Farmers seem to be choosing from three fairly distinct strategies for integrating precision agriculture into their operations. There are many variations, but these broad approaches are consistent.
Proceed Cautiously. This approach involves doing the basics of georeferencing and building an analytical base. Typically, lots of attention is paid to soil pH and drainage.
Analyze Thoroughly. In addition to the basics, practitioners of this strategy are completely a broad analysis of their nutrient profile and seeking recommendations for seed populations, micronutrients and other overlays. In addition, they are proceeding with application services based on precision recommendations and data collection and comparisons to get a feel for the actual payout of precision.
Go For It. These people are unabashed believers in the future of precision agriculture. In addition to those elements mentioned above, these farmers are already heavily involved in (and have been for the last few years) a full range of multinutrient, site-specific techniques.
Choose the strategy right for your risk tolerance, vision and management capabilities. Review your strategy regularly based on interim results and make decisions consistent with your approach. The key to success with any strategy is effective implementation.
Implement Your Precision Strategy
Those who are having initial success with today’s precision agriculture techniques tell me that these are the keys to successful implementation:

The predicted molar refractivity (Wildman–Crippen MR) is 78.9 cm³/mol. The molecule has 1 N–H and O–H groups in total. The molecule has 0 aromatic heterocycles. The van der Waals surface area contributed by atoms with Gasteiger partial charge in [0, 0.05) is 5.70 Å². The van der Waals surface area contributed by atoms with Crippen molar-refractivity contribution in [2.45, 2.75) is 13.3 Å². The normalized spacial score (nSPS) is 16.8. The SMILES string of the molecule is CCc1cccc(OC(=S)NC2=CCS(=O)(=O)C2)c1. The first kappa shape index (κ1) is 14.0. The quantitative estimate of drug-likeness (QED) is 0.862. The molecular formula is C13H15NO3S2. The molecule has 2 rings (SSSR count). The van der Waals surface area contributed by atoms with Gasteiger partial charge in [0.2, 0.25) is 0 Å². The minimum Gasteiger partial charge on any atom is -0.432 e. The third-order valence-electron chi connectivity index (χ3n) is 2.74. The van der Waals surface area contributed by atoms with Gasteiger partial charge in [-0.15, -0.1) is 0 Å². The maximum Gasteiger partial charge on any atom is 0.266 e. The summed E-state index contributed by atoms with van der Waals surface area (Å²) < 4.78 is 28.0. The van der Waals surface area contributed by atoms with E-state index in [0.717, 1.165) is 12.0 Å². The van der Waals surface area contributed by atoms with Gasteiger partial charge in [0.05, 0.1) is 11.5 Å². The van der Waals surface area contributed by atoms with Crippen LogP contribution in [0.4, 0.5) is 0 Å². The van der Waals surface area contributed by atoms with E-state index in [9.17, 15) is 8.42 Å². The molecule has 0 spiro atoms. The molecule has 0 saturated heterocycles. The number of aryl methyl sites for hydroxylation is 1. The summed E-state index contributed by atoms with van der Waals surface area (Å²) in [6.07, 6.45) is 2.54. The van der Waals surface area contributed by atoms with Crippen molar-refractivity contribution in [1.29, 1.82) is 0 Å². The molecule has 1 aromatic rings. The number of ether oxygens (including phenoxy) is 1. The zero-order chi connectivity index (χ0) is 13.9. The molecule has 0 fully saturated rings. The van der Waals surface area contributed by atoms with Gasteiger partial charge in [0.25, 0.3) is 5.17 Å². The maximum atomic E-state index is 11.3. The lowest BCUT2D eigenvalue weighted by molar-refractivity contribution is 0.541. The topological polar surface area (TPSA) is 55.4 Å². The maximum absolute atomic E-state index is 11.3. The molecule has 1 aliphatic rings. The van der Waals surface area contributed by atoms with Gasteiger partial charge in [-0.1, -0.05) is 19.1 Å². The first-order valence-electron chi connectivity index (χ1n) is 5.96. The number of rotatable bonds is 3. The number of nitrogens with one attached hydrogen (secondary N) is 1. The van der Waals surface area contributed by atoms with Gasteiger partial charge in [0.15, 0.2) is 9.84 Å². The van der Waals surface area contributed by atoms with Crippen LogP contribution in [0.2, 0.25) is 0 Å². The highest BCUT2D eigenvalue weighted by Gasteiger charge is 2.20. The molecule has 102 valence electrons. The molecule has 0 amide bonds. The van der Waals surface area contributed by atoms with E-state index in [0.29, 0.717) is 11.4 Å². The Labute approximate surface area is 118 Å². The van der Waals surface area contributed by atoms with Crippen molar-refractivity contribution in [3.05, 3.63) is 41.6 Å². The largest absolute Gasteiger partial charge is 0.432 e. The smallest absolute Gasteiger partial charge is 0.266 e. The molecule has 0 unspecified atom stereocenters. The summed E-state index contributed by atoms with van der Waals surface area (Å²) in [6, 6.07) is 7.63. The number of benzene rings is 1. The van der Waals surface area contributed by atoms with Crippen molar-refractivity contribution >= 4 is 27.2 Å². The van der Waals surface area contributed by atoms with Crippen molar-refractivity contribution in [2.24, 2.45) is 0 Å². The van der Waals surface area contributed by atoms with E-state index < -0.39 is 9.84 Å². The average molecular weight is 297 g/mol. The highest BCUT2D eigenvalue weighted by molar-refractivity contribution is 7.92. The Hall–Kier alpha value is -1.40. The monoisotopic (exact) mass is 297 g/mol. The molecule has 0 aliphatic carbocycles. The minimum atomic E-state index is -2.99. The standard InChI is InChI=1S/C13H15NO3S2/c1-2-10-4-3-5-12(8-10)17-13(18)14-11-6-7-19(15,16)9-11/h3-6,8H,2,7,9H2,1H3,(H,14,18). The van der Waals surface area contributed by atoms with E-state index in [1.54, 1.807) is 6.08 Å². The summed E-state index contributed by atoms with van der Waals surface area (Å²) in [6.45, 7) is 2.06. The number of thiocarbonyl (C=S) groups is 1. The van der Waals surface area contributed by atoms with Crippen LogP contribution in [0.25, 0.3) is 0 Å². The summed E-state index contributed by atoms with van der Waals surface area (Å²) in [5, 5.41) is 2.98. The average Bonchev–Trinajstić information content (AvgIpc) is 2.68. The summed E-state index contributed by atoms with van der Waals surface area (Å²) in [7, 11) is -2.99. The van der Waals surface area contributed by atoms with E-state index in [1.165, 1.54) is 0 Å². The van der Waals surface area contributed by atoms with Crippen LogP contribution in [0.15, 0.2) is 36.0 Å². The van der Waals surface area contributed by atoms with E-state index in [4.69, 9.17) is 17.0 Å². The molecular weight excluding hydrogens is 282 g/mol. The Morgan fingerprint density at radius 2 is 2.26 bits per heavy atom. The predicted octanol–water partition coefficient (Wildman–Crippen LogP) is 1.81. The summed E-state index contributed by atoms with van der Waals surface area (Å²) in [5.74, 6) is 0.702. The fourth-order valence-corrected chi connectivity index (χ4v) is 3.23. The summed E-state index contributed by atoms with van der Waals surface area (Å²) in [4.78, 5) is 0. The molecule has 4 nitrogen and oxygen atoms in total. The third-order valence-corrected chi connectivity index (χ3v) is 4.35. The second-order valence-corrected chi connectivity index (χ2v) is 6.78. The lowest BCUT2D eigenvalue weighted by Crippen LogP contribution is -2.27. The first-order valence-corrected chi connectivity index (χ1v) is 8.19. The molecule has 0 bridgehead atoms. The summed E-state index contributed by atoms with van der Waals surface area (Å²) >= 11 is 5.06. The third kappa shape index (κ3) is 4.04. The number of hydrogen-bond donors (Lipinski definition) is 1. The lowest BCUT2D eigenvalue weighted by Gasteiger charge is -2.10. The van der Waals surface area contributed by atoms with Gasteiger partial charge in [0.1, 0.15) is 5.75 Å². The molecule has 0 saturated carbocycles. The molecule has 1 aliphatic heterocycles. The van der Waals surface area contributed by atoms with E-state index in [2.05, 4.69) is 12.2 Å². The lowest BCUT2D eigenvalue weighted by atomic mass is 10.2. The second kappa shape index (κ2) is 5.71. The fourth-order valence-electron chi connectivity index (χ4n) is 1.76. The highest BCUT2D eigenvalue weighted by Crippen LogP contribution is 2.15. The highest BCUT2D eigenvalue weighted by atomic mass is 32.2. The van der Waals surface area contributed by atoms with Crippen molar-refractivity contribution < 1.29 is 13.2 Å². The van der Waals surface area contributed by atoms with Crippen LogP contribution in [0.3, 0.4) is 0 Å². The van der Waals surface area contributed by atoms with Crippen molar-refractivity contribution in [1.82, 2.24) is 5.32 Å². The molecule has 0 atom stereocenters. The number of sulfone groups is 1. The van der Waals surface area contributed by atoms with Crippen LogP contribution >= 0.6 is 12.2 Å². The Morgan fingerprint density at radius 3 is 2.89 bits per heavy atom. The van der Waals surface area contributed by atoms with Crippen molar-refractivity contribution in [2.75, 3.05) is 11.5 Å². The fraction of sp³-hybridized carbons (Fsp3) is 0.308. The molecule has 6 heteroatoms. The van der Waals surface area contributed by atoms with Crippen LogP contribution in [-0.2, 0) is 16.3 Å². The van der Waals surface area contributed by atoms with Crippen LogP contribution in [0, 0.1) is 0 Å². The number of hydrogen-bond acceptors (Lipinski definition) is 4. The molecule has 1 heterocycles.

Establish reasonable expectations. With a strategy in place, what are your expectations for performance in the near term? Realistic expectations are key. For example, don’t expect your land values to double over two years just because you are actively involved in precision agriculture. It might be realistic, though, to expect that you will enhance your reputation as a progressive farmer and get the nod more often than not in renting additional land.
Prepare to measure ROI. It will take several years of data to thoroughly analyze the return on investment in precision. However, you must start your analysis process immediately. Compile three or four years of production data prior to the use of precision in your operation. Look at yields, costs and services utilized. Calculate historic return on input investment.
Keep track of the same types of data for the same geography after you began using precision services. Look for the differences…but be careful making any big conclusions with only a year or two of information to support you.
Do the basics right. Without a complete georeferencing effort and sampling rigor, it will be difficult to ever really see precision pay out for you. It is true that you can have too much information, so choose precision services which you intend to lever into action in your strategy in the foreseeable future.
Choose the right supplier(s). No decision is more important to your precision agriculture implementation effort than picking a partner you can trust. There are two considerations, each based on your relative needs. First, can your supplier help you make better decisions because of superior expertise? Second, can my supplier help me implement my plan effectively with analysis capability and equipment right for me? While it is important to get a reasonable price, the most important selection criteria are expertise, quality, capabilities and responsiveness.
Continuously learn and improve. Networking with other farmers, suppliers and experts to compare notes is critical in the prudent implementation of your precision plan. In any evolving industry or discipline, new discoveries and approaches are common. Be sure to capture the latest for your operation.
Editor’s note: This article first appeared in the January 1998 issue of PrecisionAg Illustrated.